Protein Crash Course – Part 2 | Protein Sources

If you’ve missed the first part of this article where we talk about optimal protein consumption, timing, and distribution, jump to part 1 now (here).


If you have ever wondered what the best protein sources for optimal muscle growth and recovery are, then you are at the right place.

Today, we are delving deeper into the different sources of protein, so without further ado, let’s have a look.


Functions of Protein

Proteins exist throughout our bodies – they can be found in our muscle tissues, bones, and blood.

Protein is also the most satiating macronutrient, as we have already mentioned in part 1 of this series.

When we consume protein, our body utilizes more time and energy to digest it. This is part of the reason why we feel more satiated after a steak with a complex carb side compared to a pizza.

Here’s a brief biology lesson – Amino acids are the building blocks of proteins. There are 20 total amino acids, 9 of which are essential (think of essential as ‘the body needs it for optimal health and recovery but can’t produce it on its own).

The other 11 are non-essential, meaning that the body can produce them itself.

However, the essential amino acids we must derive from protein-rich foods!

Protein can come from 2 sources – animal or plant-based protein foods.

The main difference between them is that all nine essential amino acids are in each animal protein source. Whereas, to get all nine EAAs from plant-based sources, certain combinations have to be consumed.

After this short introduction of protein, let’s talk about the two primary sources.


Animal Sources of Protein

As mentioned above, animal protein sources have all essential amino acids and are known as “complete” proteins.

Here is a list of the best animal sources of protein and the quantity of protein per 100g.


 One of the juiciest meats out there if cooked right. Beef has approximately 26,4 grams of protein per 100g and 163 kcals.



“The favorite” food of most bodybuilders out there. Chicken has around 22 – 27 grams of protein per 100g and 120 – 140 kcals.


Fresh Salmon

Salmon is famous for its taste and color among trainees. It contains 20g of protein per 100g and around 170 kcals. Remember that “Wild Caught” Salmon is also high in healthy fats, such as omega 3 and 6.



One of the best sources of protein, according to experts. Eggs are one of the most digestible protein sources. They contain around 13 grams of protein per 100g (one medium egg contains 6g) and 150 kcals.



Pork is an excellent alternative to beef and chicken. It has a great protein to fats ratio and contains around 22 grams of protein per 100g and 130 kcals.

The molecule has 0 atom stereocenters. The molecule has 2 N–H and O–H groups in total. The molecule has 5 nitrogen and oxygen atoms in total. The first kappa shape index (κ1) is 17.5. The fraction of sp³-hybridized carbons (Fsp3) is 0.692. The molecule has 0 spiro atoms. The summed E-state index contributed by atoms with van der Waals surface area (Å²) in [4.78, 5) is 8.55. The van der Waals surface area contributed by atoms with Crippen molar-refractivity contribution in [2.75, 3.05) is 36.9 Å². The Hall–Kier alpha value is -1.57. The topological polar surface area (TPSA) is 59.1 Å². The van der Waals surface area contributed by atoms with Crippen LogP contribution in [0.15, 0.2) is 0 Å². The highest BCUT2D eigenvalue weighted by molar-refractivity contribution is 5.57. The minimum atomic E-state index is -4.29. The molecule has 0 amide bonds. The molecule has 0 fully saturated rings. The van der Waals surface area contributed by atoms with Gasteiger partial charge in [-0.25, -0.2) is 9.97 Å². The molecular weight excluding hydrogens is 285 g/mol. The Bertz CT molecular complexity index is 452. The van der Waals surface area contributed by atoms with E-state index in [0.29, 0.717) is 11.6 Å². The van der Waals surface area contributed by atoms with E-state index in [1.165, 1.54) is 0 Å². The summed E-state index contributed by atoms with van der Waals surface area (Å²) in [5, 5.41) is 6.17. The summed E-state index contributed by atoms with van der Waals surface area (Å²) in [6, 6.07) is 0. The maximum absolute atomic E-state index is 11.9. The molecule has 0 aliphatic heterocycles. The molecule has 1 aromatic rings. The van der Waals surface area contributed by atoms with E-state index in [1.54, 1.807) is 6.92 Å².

Plant-based Protein Sources

Many refer to Plant-based protein sources as “incomplete” proteins because they do not contain all of the essential amino acids.

However, consuming a variety of plant sources can achieve the required essential amino profile.


Here is a list of plant-based protein sources:


The only exception among plant-based sources because it has ALL the essential amino acids. Soy protein contains 12,5 grams of protein per 100g and around 140 kcals.



These are a fantastic alternative to rice and an excellent source of complex carbs with a good amount of protein. Quinoa contains 12 grams of protein per 100 and around 360 kcals.



Lentils are a must in a healthy and balanced diet. They contain a high quantity of fiber and a decent amount of protein. Lentils have around 9 grams of protein per 100g and 100 kcals.



Similar to lentils, beans are high in fiber, protein, and carbs. Beans contain 6.6 grams of protein per 100g and 91 kcals.



Almonds are incredibly high in protein. However, they contain a lot of healthy fats as well. 21.6 grams of protein and 643 kcals can be found in almonds. Being mindful of your food’s overall macronutrient profile will help you stay focused on achieving your goals.


Sesame seeds

Sesame seeds are tiny, oil-rich seeds with many benefits. They contain a lot of fiber and have 21.2 grams of protein per and 584 kcals per 100g.


Takeaway message

Animal protein sources contain all essential amino acids and are known as “complete” proteins.

Plant-based protein sources may not have all the essential amino acids, but combining them would bring identical results to your life.

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